Correction to This Article
This article incorrectly described the center of India's missile research as roughly 1,000 miles southwest of Pakistan's nuclear complex at Khushab. The research center is about 1,000 miles southeast of Khushab.
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Nuclear Aims By Pakistan, India Prompt U.S. Concern

Lt. Gen. Michael D. Maples, director of the Defense Intelligence Agency, told senators days before his retirement in March that "Pakistan continues to develop its nuclear infrastructure, expand nuclear weapons stockpiles, and seek more advanced warheads and delivery systems." He added that although Pakistan has "taken important steps to safeguard its nuclear weapons . . . vulnerabilities still exist."

Although Maples did not offer details of the expansion, other experts said he was referring to the expected completion next year of Pakistan's second heavy-water reactor at its Khushab nuclear complex 100 miles southwest of Islamabad, which will produce new spent nuclear fuel containing plutonium for use in nuclear arms.

"When Khushab is done, they'll be able to make a significant number of new bombs," Mowatt-Larssen said. In contrast, "it took them roughly 10 years to double the number of nuclear weapons from roughly 50 to 100." A third heavy-water reactor is also under construction at Khushab, according to David Albright, president of the Institute for Science and International Security.

Before it can be used in weaponry, the plutonium must first be separated from the fuel rods at a highly guarded nuclear facility near Rawalpindi, about 100 miles northeast of Khushab. Satellite images published by Albright's institute show a substantial expansion occurred at the complex between 2002 and 2006, reflecting a long-standing Pakistani desire to replace weapons fueled by enriched uranium with plutonium-based weapons.

Pakistani officials dismiss suggestions that the building represents an acceleration in South Asia's arms race. "If two are sufficient, why build 10?" asked Brig. Gen. Nazir Ahmed Butt, defense attache in Pakistan's embassy in Washington. "We cannot match warhead for warhead. We're not in a numbers game. People should not take a technological upgrade for an expansion."

Details of precautions surrounding Pakistani nuclear shipments are closely held. Abdul Mannan, director of transport and waste safety for Pakistan's nuclear regulatory authority, said in a 2007 presentation to the Henry L. Stimson Center in Washington that Pakistani safeguards are "enough to deter and delay a terrorist attack, and any malicious diversion would be protected in early stages." But Mannan also said the government needed to upgrade its security measures, and warned that "a country like Pakistan is not well equipped" to contain radioactive fallout from an attack on a nuclear shipment.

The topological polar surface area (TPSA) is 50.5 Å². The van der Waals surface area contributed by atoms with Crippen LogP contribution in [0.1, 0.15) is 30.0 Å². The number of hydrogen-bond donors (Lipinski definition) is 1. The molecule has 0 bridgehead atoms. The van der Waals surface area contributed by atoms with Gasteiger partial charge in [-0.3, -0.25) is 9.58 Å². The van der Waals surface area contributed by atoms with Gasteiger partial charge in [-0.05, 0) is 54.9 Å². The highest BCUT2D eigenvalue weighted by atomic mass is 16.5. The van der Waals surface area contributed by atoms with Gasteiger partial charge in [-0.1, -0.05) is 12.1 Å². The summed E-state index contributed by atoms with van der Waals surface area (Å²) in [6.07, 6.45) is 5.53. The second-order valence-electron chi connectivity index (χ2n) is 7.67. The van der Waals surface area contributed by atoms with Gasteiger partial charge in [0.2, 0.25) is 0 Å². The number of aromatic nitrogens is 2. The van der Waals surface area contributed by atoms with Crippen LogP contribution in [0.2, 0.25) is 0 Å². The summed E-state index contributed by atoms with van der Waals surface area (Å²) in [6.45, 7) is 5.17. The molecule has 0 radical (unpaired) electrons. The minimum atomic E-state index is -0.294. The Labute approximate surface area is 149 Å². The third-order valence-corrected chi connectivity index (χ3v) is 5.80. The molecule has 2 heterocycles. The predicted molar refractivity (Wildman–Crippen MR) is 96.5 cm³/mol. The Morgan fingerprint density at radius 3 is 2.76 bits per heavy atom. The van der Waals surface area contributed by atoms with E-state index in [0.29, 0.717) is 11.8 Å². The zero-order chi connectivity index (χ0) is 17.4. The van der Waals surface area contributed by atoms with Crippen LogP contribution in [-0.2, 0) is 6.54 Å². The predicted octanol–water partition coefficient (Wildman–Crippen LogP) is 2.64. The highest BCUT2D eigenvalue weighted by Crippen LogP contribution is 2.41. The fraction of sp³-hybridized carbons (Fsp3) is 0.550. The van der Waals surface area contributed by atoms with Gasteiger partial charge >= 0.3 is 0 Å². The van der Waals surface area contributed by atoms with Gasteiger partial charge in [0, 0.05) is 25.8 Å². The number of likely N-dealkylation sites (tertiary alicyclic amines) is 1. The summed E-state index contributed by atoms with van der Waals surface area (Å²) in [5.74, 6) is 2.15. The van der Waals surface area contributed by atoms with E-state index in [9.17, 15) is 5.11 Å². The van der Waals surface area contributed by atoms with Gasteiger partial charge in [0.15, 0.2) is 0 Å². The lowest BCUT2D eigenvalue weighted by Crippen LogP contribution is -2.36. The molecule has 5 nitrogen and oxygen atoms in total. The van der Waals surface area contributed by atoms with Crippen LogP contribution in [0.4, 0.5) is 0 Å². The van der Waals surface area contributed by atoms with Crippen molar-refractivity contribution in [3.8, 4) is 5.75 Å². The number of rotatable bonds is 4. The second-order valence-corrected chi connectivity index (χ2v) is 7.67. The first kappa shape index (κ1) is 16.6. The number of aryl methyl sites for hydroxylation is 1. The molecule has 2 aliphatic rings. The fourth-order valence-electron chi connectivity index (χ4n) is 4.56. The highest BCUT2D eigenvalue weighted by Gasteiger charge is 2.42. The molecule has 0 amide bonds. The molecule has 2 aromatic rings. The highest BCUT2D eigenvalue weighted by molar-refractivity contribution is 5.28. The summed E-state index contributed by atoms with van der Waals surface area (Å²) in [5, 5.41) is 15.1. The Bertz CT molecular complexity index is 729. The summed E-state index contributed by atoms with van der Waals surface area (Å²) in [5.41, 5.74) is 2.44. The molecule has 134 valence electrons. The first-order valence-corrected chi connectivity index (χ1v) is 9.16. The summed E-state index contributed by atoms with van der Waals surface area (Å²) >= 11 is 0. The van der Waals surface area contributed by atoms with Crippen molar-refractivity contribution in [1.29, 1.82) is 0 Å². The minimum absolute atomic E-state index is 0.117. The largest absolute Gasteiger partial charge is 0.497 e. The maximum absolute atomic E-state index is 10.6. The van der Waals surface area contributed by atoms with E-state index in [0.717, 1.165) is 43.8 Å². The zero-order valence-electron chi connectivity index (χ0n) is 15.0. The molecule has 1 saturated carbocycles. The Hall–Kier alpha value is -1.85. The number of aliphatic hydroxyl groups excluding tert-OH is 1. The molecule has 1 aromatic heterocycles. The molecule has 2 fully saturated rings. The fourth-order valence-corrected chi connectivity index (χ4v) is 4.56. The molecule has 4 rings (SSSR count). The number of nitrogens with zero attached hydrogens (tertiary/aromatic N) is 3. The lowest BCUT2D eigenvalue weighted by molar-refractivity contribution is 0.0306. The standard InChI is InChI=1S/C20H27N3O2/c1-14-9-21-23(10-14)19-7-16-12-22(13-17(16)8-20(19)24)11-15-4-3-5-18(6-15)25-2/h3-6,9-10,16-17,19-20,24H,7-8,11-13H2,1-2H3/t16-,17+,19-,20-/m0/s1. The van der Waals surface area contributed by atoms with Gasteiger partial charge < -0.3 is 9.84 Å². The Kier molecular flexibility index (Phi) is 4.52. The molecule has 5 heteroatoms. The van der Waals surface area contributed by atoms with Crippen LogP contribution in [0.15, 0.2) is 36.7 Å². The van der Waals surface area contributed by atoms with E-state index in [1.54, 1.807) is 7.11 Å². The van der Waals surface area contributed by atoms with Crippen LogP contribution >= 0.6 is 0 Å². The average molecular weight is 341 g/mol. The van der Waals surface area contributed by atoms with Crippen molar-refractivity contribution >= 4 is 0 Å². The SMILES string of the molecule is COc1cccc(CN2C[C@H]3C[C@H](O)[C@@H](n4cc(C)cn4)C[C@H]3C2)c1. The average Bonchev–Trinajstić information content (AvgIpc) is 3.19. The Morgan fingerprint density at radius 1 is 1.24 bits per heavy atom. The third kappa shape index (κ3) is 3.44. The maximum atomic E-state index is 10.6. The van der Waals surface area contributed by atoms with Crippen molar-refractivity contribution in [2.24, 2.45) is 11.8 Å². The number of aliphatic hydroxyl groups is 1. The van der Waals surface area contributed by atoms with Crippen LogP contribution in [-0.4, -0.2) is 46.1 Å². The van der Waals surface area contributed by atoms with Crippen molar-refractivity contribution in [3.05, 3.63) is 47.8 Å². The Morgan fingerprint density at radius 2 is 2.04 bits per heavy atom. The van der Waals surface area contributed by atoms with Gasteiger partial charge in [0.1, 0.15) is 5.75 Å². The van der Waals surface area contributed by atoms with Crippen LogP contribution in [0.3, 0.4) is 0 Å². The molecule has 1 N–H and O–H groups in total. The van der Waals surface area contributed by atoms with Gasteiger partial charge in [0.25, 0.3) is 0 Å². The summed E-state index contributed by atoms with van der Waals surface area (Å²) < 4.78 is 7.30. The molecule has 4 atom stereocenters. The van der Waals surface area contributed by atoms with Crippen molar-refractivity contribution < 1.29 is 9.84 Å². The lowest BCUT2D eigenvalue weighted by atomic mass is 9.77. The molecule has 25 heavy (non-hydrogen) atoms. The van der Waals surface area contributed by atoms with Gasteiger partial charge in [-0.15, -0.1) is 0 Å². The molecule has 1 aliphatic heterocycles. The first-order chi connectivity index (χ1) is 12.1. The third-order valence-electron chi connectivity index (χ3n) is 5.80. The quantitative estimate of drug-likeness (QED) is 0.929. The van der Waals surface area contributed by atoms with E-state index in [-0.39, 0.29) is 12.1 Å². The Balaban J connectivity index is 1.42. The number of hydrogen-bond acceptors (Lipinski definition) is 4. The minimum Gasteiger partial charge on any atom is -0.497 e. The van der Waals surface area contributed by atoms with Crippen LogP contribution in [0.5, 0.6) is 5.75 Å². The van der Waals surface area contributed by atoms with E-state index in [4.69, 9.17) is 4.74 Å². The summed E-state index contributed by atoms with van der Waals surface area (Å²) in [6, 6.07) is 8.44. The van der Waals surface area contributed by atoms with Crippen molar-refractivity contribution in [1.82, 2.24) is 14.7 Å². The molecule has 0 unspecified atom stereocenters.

U.S. officials have said they accept Pakistan's assurances that its nuclear stockpile is adequately safeguarded, but intelligence officials have acknowledged contingency plans to dispatch American troops to protect or remove any weapons at imminent risk.

Proximity to Taliban

While Pakistan's nuclear program has lately attracted the most worry, because of the close proximity to the capital of Taliban insurgents, many U.S. experts say that it should not be considered in isolation from India's own nuclear expansion.

Some experts say that a civil nuclear cooperation agreement that Bush signed with India in October benefits the country's weapons programs, because it sanctions India's import of uranium and allows the military to draw on enriched uranium produced by eight reactors that might otherwise be needed for civil power. In a letter to the International Atomic Energy Agency last July, Pakistan's ambassador in Vienna warned that the deal would increase "the chances of a nuclear arms race on the sub-continent."

Ken Luongo, a former senior adviser on nonproliferation at the Energy Department who recently returned from meetings with Pakistani officials, said the deal exacerbated Pakistan's fears of losing a technological race; others say that, at the least, it provided a rationalization to keep going.

Feroz Hassan Khan, a retired Pakistani general in charge of arms control, said Pakistan perceives a real risk of a preemptive strike by India. Because of Indian superiority in conventional forces, "Pakistan is compelled to rely more heavily on nuclear weapons to counter the threat," Khan said. "It would be highly foolish not to produce more and better weapons."

Correspondent Rama Lakshmi in New Delhi and staff writer Karen DeYoung and staff researcher Julie Tate in Washington contributed to this report.


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